No one makes it big by thinking small. The 2002 honorees of the Washington Business Hall of Fame had big dreams and both the intelligence and the heart to make those dreams come true. d Bill Marriott grew his father's fledgling hotel operations into a hospitality giant. Jim Clark built a local building company into a national construction colossus. Joe Allbritton parlayed a few savings-and-loans in Texas into a communications-and-banking empire. Jack Valenti made Hollywood a power on the Potomac. Esther Smith heralded the emergence of Washington as a high-tech center when others still saw us as strictly a government town. d The Washington Business Hall of Fame was founded in 1988 by the Greater Washington Board of Trade and The Washingtonian for the benefit of Junior Achievement of the National Capital Area. d Junior Achievement sent 695 business volunteers into 658 area classrooms last year to build the students' business literacy. The volunteers also serve as role models for 20,000 kids from kindergarten through 12th grade. d The 2002 laureates will be inducted into the Washington Business Hall of Fame at the Marriott Wardman Park Hotel on November 13. d They prove that one man or woman who thinks big can have a big impact on the community and the country.
From Hot Shoppes to Worldwide Hotels
The marriott corporation had grown from a root-beer stand on DC's 14th Street Northwest into a thriving restaurant and food-service company when young Bill Marriott got out of the Navy in 1956.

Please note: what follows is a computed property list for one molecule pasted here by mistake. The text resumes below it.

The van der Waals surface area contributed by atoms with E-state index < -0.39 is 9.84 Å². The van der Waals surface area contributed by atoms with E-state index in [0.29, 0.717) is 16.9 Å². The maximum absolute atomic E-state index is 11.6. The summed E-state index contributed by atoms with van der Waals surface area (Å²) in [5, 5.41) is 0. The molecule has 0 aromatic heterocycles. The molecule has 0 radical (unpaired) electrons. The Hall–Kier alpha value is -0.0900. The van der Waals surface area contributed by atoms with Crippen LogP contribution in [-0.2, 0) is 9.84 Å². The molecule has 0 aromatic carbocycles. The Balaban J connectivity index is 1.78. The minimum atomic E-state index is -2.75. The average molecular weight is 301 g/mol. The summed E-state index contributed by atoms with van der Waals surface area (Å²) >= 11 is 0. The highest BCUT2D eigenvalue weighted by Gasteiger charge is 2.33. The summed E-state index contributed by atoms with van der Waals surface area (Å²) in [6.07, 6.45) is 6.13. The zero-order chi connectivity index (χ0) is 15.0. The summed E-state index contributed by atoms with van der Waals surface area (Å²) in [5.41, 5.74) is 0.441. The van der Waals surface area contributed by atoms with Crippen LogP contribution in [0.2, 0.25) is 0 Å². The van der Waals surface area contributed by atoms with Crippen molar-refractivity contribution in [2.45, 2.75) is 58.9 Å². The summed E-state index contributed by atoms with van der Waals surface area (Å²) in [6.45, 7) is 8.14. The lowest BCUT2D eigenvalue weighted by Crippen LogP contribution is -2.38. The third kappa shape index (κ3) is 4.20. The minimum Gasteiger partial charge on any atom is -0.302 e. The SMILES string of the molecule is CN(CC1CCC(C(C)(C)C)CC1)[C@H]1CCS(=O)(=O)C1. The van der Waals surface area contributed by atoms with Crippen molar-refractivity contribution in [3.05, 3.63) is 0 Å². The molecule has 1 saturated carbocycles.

Joining the family firm, Bill asked to run the company's hotel division. At that time, it consisted of a hole in the ground in Arlington that would be Marriott's first motor hotel.
"When I look back, I have to laugh at how little we knew when we started out in lodging," Bill Marriott says. "In today's competitive environment, we'd have been eaten alive."
In 1964, J.W. Marriott Sr. appointed his son president of the corporation. Eight years later, Bill became CEO and began moving aggressively to expand the hotel business. Marriott opened its 100th hotel in 1981.
By the mid-'80s, Marriott had created hotel brands–from the budget-minded Courtyard by Marriott to the high-end Renaissances–and was opening an average of two new hotels a week.
Then came the real-estate recession of the late 1980s. Marriott split into two companies: Host Marriott owns the real estate, and Marriott International manages the hotels. He sold the airline-catering business. By 1995, both companies were booming, and Bill Marriott was hailed as a visionary.
Today Marriott has 2,200 hotels, inns, and resort properties. It operates in the United States and 64 countries, and the properties include the Renaissance Hotel Group and the Ritz-Carlton hotels. "We want to be the number-one presence in lodging all over the world," Marriott says.